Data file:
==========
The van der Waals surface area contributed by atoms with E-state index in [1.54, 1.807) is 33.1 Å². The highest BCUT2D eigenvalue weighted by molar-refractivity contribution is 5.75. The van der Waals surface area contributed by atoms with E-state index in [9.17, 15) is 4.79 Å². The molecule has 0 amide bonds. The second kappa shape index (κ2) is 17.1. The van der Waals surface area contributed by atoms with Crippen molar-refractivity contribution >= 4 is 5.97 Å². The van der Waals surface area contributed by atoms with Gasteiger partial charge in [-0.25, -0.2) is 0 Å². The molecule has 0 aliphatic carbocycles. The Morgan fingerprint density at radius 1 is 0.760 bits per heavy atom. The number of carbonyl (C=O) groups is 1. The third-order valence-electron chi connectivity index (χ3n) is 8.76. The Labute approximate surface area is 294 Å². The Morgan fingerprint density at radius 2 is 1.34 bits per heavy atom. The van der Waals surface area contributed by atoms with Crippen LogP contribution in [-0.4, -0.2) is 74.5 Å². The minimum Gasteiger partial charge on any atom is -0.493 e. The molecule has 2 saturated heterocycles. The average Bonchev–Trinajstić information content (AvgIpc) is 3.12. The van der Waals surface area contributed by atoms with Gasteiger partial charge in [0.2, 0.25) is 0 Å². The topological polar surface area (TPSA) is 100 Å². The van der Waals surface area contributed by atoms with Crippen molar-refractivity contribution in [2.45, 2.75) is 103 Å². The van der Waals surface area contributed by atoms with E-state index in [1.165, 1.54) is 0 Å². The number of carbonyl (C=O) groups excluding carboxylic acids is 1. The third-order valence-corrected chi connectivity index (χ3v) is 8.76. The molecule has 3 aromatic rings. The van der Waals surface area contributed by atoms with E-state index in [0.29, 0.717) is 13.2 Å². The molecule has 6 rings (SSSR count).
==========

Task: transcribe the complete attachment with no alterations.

The van der Waals surface area contributed by atoms with E-state index in [1.54, 1.807) is 33.1 Å². The highest BCUT2D eigenvalue weighted by molar-refractivity contribution is 5.75. The van der Waals surface area contributed by atoms with E-state index in [9.17, 15) is 4.79 Å². The molecule has 0 amide bonds. The second kappa shape index (κ2) is 17.1. The van der Waals surface area contributed by atoms with Crippen molar-refractivity contribution >= 4 is 5.97 Å². The van der Waals surface area contributed by atoms with Gasteiger partial charge in [-0.25, -0.2) is 0 Å². The molecule has 0 aliphatic carbocycles. The Morgan fingerprint density at radius 1 is 0.760 bits per heavy atom. The number of carbonyl (C=O) groups is 1. The third-order valence-electron chi connectivity index (χ3n) is 8.76. The Labute approximate surface area is 294 Å². The Morgan fingerprint density at radius 2 is 1.34 bits per heavy atom. The van der Waals surface area contributed by atoms with Crippen LogP contribution in [-0.4, -0.2) is 74.5 Å². The minimum Gasteiger partial charge on any atom is -0.493 e. The molecule has 2 saturated heterocycles. The average Bonchev–Trinajstić information content (AvgIpc) is 3.12. The van der Waals surface area contributed by atoms with Gasteiger partial charge in [0.2, 0.25) is 0 Å². The topological polar surface area (TPSA) is 100 Å². The van der Waals surface area contributed by atoms with Crippen molar-refractivity contribution in [2.45, 2.75) is 103 Å². The van der Waals surface area contributed by atoms with E-state index in [1.165, 1.54) is 0 Å². The number of carbonyl (C=O) groups excluding carboxylic acids is 1. The third-order valence-corrected chi connectivity index (χ3v) is 8.76. The molecule has 3 aromatic rings. The van der Waals surface area contributed by atoms with E-state index in [0.29, 0.717) is 13.2 Å². The molecule has 6 rings (SSSR count).